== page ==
AB InBev makes Goose Island a global brand

AB InBev is rapidly expanding its international footprint in the craft beer sector through its Goose Island brand.  The company announced the opening of 4 new Brewhouse Pubs within the next few months. The brewhouse pubs, which have their brewing facility on-premise, are opening up this month in Sao Paolo, Brazil; Seoul, South Korea; and Shanghai, China. Toronto, Canada will follow early in 2017 and Philadelphia/ Pennsylvania is scheduled to open in summer.

On top AB InBev launched a second line of "Goose Island Vintage Ale House" pubs, which in contrast to the brewhouse pubs do not brew the beer on-site. The first of its kind opened these days in London /United Kingdom and a second one is planned during the course of next year in Brussels / Belgium.

John Hall, Founder and for 29 years CEO of Goose Island Beer Company, is proud of the new concept: “We have spent the best part of 30 years honing our craft and now is the time to bring that craft to the UK – we are truly excited to share what we have created.” And he hints also to a possible future extension: “We have one eye on the future and we would love to do a GI brew pub in London. But for now we want to make sure we have got this one right.”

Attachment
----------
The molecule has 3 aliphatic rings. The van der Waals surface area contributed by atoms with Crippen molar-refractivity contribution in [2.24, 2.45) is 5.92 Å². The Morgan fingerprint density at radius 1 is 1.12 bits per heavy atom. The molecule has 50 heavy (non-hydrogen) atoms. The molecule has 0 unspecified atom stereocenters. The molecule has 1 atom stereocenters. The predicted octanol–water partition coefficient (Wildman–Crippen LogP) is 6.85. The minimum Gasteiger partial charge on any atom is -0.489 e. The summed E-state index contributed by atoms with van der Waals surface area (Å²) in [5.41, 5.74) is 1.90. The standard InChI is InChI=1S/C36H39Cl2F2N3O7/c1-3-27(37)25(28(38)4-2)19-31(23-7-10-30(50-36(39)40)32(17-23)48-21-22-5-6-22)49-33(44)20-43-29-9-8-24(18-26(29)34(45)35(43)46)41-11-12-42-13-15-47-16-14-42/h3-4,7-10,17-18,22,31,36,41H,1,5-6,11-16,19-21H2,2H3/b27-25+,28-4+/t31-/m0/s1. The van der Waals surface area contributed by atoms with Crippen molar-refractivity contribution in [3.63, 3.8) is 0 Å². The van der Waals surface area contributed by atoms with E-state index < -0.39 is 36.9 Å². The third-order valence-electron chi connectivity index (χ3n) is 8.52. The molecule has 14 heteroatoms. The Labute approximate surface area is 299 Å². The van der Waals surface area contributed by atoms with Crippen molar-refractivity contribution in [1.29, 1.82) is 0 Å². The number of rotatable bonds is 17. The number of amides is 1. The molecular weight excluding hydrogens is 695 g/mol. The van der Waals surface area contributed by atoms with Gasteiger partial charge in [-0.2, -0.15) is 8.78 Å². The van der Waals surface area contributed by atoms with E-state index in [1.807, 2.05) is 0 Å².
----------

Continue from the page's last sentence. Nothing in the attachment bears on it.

Goose Island Brewery was established in 1988 as one of the first craft breweries in the U.S. The first brewpub was opened in Lincoln Park in Chicago/Illinois and named after a nearby island. A larger brewery opened in 1995, and a second brewpub in 1999 in close-by Wrigleyville. In 2011 AB InBev bought the brewing business of Goose Island but without the brewpubs. The Wrigleyville site had to close by the end of 2015 over a lease dispute. Early this year, AB InBev also bought the remaining brewpub in Lincoln Park/Chicago at an undisclosed sum.

Goose Island is the oldest of several craft breweries under the umbrella of AB InBev’s High End Division, Other breweries include Blue Point, 10 Barrel, Elysian, Golden Road, Four Peaks, Breckenridge, Devils Backbone and Karbach. According to a definition by the Brewers Association, all the breweries, which are owned or controlled by AB InBev or other major brewing conglomerates, are not considered as craft breweries any longer.  Not withstanding Chicago-based market research firm IRI ranks Goose Island amongst the 10 largest craft breweries in the United States.

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